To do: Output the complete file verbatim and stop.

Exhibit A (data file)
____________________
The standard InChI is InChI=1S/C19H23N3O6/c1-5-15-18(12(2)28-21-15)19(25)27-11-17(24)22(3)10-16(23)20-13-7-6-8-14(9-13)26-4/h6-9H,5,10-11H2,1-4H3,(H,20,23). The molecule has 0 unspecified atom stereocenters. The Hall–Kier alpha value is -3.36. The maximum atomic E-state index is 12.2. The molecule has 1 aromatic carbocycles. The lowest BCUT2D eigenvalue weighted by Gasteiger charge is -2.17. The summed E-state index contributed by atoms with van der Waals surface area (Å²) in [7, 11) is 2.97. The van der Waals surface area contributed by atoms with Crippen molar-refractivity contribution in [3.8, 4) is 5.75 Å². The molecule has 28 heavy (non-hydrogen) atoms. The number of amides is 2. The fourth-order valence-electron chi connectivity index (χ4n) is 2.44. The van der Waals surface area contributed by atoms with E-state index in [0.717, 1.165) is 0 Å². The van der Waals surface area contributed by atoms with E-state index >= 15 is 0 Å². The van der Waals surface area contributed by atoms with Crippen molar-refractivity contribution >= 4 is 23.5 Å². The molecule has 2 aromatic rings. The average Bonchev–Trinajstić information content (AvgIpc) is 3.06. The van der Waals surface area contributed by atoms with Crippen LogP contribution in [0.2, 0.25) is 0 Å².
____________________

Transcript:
The standard InChI is InChI=1S/C19H23N3O6/c1-5-15-18(12(2)28-21-15)19(25)27-11-17(24)22(3)10-16(23)20-13-7-6-8-14(9-13)26-4/h6-9H,5,10-11H2,1-4H3,(H,20,23). The molecule has 0 unspecified atom stereocenters. The Hall–Kier alpha value is -3.36. The maximum atomic E-state index is 12.2. The molecule has 1 aromatic carbocycles. The lowest BCUT2D eigenvalue weighted by Gasteiger charge is -2.17. The summed E-state index contributed by atoms with van der Waals surface area (Å²) in [7, 11) is 2.97. The van der Waals surface area contributed by atoms with Crippen molar-refractivity contribution in [3.8, 4) is 5.75 Å². The molecule has 28 heavy (non-hydrogen) atoms. The number of amides is 2. The fourth-order valence-electron chi connectivity index (χ4n) is 2.44. The van der Waals surface area contributed by atoms with E-state index in [0.717, 1.165) is 0 Å². The van der Waals surface area contributed by atoms with E-state index >= 15 is 0 Å². The van der Waals surface area contributed by atoms with Crippen molar-refractivity contribution >= 4 is 23.5 Å². The molecule has 2 aromatic rings. The average Bonchev–Trinajstić information content (AvgIpc) is 3.06. The van der Waals surface area contributed by atoms with Crippen LogP contribution in [0.2, 0.25) is 0 Å².